Metcalf, Bill. (1995) From Utopian Dreaming to Communal Reality. Sydney: University of NSW Press.
© Ian Hughes 2000
In Utopia, where every man has a right to everything, they all
know that if care is taken to keep the public stores full, no private man can
want anything; for among them there is no unequal distribution, so that no man
is poor, none in necessity; and though no man has anything, yet they are all
rich; for what can make a man so rich as to lead a serene and cheerful life,
free from anxieties? (Thomas More, Utopia, 1515)
People have set our to construct
the ideal community of their dreams before and since the Sixteenth Century
English statesman Sir Thomas More wrote these words. The title of his book has
entered the language to signify the idela society We know that utopian
communities have risen and fallen in Australia since the 1850s. Metcalf has
shown that more utopian intentional communities are dreamed of an planned, than
actually come into existence. And of those that are established, few endure. The
last quarter of the Twentieth Century saw the establishment of more intentional
communities in Australia than the previous two centuries of European occupation.
And of these a number are enduring past one generation. As post-industrial
becomes increasingly fragmented, impersonal and instrumental on a global scale,
small but increasing numbers of people choose to drop out, into small,
personalised communities more in harmony with ecological values.
Australian intentional communities
are varied. Size ranges from four or five adults to about 160 permanent
residents. Religion is central to some communities and hardly tolerated in
others. Many communities are rural, and others are in the cities or suburbs. A
few have explicit political ideologies, some are avowedly non-political and many
are indifferent to national politics. Some have shared wealth, and most are
based on private ownership. But Bill Metcalf found some important similarities.
All the Australian communities
described in Metalf (1995) describe spirituality as important to the lives of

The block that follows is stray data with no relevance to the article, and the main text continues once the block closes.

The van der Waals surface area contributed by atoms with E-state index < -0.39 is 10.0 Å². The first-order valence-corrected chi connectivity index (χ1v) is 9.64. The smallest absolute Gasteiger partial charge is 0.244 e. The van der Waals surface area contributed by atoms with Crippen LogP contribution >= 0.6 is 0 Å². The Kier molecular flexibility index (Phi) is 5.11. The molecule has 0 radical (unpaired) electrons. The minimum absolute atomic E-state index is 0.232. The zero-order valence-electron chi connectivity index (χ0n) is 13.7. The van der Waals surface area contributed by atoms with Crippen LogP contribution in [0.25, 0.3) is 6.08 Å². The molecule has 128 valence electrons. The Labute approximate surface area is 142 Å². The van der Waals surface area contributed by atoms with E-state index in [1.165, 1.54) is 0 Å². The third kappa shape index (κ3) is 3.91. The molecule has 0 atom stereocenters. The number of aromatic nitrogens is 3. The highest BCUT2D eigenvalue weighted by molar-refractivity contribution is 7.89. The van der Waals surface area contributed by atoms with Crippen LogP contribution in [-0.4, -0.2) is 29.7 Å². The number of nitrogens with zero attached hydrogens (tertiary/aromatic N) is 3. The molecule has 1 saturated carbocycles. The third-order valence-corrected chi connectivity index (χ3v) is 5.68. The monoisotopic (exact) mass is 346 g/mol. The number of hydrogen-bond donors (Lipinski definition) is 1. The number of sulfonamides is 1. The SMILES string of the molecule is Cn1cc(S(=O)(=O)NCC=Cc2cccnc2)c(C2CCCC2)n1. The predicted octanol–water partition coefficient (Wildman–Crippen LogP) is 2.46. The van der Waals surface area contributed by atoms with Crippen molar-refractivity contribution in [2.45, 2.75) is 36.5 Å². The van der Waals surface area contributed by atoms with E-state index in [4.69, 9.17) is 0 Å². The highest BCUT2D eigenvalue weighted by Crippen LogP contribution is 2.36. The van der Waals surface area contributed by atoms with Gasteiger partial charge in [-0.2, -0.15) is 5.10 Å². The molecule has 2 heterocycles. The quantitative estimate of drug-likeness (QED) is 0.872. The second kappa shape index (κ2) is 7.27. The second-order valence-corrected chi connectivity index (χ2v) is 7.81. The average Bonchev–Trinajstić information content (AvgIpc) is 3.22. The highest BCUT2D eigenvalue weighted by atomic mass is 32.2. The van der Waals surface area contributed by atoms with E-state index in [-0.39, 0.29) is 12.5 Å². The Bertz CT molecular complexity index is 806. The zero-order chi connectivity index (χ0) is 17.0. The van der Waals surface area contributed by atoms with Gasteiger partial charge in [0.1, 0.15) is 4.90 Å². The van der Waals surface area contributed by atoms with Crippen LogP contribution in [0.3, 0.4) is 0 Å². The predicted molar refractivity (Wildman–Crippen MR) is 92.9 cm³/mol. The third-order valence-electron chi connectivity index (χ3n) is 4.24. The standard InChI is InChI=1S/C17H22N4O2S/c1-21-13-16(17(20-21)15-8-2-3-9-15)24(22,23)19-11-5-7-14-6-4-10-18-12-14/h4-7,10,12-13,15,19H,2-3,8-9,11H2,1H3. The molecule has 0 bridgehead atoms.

the communities and their members. All place important on the ecology, and most
combine these two principles into a central concern which may be called
'eco-spirituality'. All intentional communities find the dynamics of
interpersonal relationships presents one of their biggest challenges. Metcalf
reports common tensions between 'doing' and 'being'; and between individualism
and communalism. The recruitment of new members and continuation of the
community beyond the original founders is a challenge. The members of
intentional communities in Australia report that it hard work to make a
community work, but rewarding in the long run.
Metcalf, Bill. (1995) From
Utopian Dreaming to Communal Reality. Sydney: University of NSW Press.
October 31, 2003
Globalisation can be a community’s ally
Research being carried out internationally is showing that globalisation can be good for communities, one of the world’s foremost experts on intentional communities (communities which form because of similar beliefs) has said.
Griffith University’s Dr Bill Metcalf is one of ten editors of a new four-volume encyclopaedia focusing on many types of communities around the world.
Dr Metcalf said the encyclopaedia included research by him and others which showed communities could be positively influenced, or even created, by technologies and cultural change brought about by globalisation.
“Technologies such as the Internet have been developed because of the globalisation push and have served to form new types of ‘virtual communities’, such as Internet chat groups, as well as strengthen existing communities which cross national borders,” he said.
“Many intentional communities, including eco-groups, religious groups, and communes have benefited from the ability to communicate so easily with similar groups overseas.
“The ease with which people can now travel and work between different countries has meant that the communities we live in have changed and diversified to become more multi-cultural.”
Dr Metcalf said there were many ways in which globalisation could have negative impacts on communities, however the negatives were focused upon too heavily.
“It could be said that generally globalisation is anti-community. Unfortunately, most people just assume this is always the case.
“We should never assume that globalisation is always going to benefit communities, nor should we assume it is always going to harm communities. Instead, we should evaluate the positives and negatives in each case and work out how to use this to benefit community development.”
The encyclopaedia set – Encyclopaedia of Community: From the Village to the Virtual World – includes articles on all aspects of communities, from virtual to historic, with contributions by some of the world’s most acclaimed community researchers. Issues such as racism, ethnic boundaries, and the psychology of communities are also covered.
Dr Metcalf is the only editor of the encyclopaedia based outside of the USA and has also made several editorial contributions to the publication. He has been studying intentional communities at Griffith University since 1980 and is the former president of the International Communal Studies Organisation.
Dr Bill Metcalf – (07) 3844 8922